'Absurd!' JTA president-elect flays funding model for education

Publication Date: 
Thursday, October 19, 2023

President-elect of the Jamaica Teachers' Association (JTA), Mark Smith, has described as "absurd" the way in which money is allocated to public schools in Jamaica, arguing that the funding model is not working efficiently in its current form.

As a result, Smith is calling on the Government to rethink its funding model for the education sector.

In making his call, he pointed to the education system in Singapore, citing how the Asian country has allocated its resources at the primary level, which he said has boosted the literacy and numeracy level of the population there.

"Something interesting happened in the 1960s and 1970s... In Singapore they spent a lot of their money on the primary level of education," said Smith during his address at the Association of Principals and Vice-Principals Conference in Montego Bay, St James, which began on Thursday.

He posited that, "Jamaica attempted to spread our limited resources across primary, secondary and tertiary (levels) in a manner that resulted in us not doing enough (in funding education)."

"We have to rethink and revisit how it is that we (in Jamaica) spend money in those areas," declared Smith, the current Principal of Munro College.

Continuing, he said: "We can talk about the geopolitical situation that occurred in Asia, but what is important is that... in the 1970s, Singapore had a populous that could read and do math at satisfactory levels.

"We (in Jamaica) still struggle with that," Smith suggested.

He reiterated that the current funding model in Jamaica, which stretches across primary, secondary and tertiary levels, is not working effectively.

"We call on our Minister (of Education and Youth, Fayval Williams) to look at what the funding model that exists is, and how absurd some of what we actually spend on students (is)," he urged.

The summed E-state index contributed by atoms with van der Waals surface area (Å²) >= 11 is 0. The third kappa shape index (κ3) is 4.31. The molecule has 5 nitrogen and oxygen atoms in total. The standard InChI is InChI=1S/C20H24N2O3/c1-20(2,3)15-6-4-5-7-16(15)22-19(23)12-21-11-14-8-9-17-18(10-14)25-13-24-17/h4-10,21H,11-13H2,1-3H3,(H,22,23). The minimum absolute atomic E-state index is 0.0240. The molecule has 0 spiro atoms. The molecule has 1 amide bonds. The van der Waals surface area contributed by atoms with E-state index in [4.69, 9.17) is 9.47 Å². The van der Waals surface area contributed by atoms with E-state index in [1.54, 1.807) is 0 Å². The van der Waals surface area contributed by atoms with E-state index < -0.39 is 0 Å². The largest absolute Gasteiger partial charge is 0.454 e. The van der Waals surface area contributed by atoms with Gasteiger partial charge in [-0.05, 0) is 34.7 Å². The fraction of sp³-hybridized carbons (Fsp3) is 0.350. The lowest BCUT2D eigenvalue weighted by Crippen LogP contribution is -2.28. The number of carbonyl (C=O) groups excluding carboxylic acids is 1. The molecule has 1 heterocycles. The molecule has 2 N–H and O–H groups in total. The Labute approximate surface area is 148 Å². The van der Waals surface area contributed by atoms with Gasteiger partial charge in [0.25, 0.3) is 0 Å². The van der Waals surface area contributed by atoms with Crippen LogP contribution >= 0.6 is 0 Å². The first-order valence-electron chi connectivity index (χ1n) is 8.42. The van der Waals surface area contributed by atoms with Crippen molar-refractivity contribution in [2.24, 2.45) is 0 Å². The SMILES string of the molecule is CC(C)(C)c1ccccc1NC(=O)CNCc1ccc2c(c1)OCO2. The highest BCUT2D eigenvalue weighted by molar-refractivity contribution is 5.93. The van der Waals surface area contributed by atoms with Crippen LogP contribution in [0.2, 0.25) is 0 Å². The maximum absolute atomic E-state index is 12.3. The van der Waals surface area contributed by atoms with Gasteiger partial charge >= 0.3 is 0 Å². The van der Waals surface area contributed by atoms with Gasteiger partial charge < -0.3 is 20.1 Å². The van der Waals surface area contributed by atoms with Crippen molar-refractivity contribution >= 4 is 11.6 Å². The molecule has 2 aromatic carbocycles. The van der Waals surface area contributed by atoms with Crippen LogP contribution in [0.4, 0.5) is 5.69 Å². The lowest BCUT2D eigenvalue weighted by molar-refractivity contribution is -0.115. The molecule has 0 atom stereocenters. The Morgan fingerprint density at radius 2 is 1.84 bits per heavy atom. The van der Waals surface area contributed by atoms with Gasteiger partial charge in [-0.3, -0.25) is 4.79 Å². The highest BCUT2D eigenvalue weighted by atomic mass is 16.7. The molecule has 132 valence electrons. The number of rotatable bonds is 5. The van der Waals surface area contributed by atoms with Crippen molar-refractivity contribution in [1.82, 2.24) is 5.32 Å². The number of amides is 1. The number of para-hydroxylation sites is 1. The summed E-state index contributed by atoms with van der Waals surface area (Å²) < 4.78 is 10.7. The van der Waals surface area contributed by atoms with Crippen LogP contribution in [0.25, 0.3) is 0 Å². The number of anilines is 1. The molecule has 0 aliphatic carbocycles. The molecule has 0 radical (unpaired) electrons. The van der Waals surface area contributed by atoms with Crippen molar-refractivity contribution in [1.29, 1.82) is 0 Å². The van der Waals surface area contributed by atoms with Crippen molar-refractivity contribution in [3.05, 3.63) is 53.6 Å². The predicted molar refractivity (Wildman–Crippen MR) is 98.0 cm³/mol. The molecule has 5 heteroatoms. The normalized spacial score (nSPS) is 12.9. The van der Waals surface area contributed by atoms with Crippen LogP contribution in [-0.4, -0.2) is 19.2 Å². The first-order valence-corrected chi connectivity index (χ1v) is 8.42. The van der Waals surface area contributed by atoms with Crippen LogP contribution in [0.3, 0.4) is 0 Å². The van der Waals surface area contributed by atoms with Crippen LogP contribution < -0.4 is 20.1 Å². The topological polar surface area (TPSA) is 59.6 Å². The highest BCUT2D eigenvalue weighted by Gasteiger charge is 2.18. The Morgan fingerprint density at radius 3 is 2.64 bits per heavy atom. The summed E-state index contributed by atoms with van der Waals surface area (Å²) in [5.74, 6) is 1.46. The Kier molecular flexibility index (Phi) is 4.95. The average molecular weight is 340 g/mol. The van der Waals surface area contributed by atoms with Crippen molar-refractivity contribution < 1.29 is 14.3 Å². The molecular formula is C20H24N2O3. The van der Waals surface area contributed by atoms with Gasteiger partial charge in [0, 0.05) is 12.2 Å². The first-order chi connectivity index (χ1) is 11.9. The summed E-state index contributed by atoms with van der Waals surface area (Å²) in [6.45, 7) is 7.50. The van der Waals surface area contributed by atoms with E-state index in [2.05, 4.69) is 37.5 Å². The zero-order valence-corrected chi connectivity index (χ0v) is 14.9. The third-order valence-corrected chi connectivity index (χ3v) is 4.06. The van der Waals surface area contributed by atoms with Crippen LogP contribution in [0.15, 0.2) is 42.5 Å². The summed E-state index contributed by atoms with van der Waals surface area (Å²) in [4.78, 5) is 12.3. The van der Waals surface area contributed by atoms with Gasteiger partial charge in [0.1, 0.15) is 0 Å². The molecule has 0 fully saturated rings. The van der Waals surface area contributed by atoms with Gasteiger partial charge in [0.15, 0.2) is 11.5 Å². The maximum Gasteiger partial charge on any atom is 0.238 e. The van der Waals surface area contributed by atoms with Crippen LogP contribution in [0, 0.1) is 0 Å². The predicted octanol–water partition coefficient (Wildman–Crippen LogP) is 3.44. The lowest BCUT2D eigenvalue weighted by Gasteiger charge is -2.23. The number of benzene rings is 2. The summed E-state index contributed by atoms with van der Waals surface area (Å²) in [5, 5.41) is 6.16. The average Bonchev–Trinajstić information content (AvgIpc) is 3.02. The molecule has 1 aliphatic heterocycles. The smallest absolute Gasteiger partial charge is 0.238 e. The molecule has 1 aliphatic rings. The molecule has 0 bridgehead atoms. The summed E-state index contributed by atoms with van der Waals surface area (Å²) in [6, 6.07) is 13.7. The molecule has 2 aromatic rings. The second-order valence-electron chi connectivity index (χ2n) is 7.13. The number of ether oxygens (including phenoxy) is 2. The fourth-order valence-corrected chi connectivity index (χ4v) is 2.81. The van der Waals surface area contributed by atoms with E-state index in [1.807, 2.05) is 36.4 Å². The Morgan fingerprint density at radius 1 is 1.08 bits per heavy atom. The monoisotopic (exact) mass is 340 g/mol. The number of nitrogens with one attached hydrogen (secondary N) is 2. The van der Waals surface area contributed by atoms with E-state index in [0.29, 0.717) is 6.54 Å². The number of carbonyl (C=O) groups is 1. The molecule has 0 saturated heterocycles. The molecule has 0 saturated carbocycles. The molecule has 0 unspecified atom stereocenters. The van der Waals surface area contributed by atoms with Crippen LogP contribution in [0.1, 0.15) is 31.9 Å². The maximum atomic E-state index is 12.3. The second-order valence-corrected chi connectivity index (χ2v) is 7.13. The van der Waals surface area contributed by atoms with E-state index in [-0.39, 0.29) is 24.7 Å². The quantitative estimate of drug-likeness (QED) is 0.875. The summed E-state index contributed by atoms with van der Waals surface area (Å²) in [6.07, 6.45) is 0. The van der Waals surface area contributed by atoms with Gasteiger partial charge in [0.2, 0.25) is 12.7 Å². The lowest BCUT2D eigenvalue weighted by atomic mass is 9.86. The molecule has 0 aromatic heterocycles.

In using examples to drive home his point, Smith pointed to the current sums being allocated per child by the Education Ministry at the primary and high school levels.

"(When) we look at the $2,500 grant given (per student) to our primary schools; that's absolutely absurd! And the high schools, (the sum is) $19,000 (per child)," the senior educator indicated.

"... And if you break it down, as I said to one politician..., 'Listen, at the primary school that's works out to around US$16 per year'. Absolutely absurd when you think about it in that context," he stated.

Meanwhile, Smith stressed that in the same manner in which investments were made in the newly opened May Pen to Williamsfield leg of Highway 2000, similar efforts should be made to invest in the people of Jamaica.

"... I recently drove on the new highway. I won't tell you the time it took for me to get from Williamsfield to Mandela (Highway).

"I was looking at it (the new highway); it's really a mastery of engineering. I said, 'If only we had the same drive and enthusiasm to invest in our people'," he further stated.

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